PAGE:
The city of Las Vegas will be home to a two-week autonomous shuttle trial starting today, according to a report from The Las Vegas Sun. The shuttle is a small 12-person vehicle known as Arma, similar in appearance to Google’s original driverless car prototype, and it’s developed by a French company called Navya. The shuttle will offer free rides from 10AM to 6PM down Fremont Street between Las Vegas Boulevard and Eighth Street. While the car is capable of driving itself at up to 27 mph, the trial period will cap the vehicles’ top speed at 12 mph.
While it is only a trail for now, Las Vegas Mayor Carolyn Goodman hopes to have a fleet of Arma vehicles operating in the city as soon as this summer or by early fall. The expectation would be that Navya’s $10,000-per-month service could be offset with advertising, which could be plastered on the side of the shuttles and displayed on screens within the vehicle itself. Goodman says an ideal situation would be making rides on an Arma free for city residents.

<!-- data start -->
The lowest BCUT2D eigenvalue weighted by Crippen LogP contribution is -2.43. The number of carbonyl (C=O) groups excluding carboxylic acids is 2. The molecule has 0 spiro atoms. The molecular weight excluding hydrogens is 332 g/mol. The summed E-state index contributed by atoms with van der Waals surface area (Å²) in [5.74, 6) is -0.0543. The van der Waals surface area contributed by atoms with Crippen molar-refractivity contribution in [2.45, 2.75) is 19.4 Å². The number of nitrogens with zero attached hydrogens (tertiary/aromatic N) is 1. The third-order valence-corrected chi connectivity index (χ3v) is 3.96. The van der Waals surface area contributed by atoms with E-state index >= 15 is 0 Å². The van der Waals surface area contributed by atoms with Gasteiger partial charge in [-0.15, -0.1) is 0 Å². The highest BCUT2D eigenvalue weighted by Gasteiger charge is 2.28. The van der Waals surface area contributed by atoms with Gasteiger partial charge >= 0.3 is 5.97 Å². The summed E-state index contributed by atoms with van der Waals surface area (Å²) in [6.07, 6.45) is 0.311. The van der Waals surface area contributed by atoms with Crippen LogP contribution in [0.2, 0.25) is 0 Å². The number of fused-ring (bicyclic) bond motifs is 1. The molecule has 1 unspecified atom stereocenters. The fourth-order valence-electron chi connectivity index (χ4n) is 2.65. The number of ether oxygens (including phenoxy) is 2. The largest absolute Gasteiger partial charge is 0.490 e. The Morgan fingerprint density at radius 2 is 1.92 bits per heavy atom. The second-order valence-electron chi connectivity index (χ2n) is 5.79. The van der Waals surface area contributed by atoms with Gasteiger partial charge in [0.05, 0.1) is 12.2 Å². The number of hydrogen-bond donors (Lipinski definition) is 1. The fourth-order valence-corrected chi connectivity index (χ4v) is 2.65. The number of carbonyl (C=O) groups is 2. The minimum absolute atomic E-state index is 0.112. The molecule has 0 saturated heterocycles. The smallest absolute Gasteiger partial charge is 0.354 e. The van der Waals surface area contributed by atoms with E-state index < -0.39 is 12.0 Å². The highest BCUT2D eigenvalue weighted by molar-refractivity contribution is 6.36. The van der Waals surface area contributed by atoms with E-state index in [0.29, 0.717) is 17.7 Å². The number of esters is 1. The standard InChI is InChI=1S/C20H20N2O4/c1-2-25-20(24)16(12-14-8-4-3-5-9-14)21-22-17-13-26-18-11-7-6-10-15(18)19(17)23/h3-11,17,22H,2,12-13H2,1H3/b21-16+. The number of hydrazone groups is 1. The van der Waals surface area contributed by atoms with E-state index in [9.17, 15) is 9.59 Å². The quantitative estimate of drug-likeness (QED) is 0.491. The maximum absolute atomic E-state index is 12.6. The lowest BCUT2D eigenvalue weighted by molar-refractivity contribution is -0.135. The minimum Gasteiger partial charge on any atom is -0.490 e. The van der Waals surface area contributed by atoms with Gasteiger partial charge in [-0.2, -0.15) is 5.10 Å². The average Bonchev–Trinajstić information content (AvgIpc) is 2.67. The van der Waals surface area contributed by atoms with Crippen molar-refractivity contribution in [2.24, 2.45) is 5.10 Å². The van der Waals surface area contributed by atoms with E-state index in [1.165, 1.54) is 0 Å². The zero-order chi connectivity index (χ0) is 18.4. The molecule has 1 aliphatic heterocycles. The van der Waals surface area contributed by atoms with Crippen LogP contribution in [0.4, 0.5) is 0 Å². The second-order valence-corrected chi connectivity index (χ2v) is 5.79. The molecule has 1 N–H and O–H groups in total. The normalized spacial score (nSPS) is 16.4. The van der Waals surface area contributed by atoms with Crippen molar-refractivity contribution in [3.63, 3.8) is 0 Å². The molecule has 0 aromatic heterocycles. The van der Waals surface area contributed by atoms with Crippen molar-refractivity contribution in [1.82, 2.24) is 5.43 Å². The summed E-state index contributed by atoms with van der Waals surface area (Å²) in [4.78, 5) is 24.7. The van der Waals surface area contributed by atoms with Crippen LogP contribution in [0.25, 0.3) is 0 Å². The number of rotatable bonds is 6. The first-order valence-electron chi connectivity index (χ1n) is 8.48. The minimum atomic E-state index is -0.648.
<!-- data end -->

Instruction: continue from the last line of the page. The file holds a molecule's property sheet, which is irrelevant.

Navya got the trial green lit by collaborating with the city of Las Vegas and Keolis, the largest private transport company in France. Navya has had its self-driving shuttles operating in Paris since October of 2015, and the company just raised $34 million in funding, including an investment from Keolis, to expand its services. Las Vegas would mark the first US city to test and potentially implement Navya’s shuttles.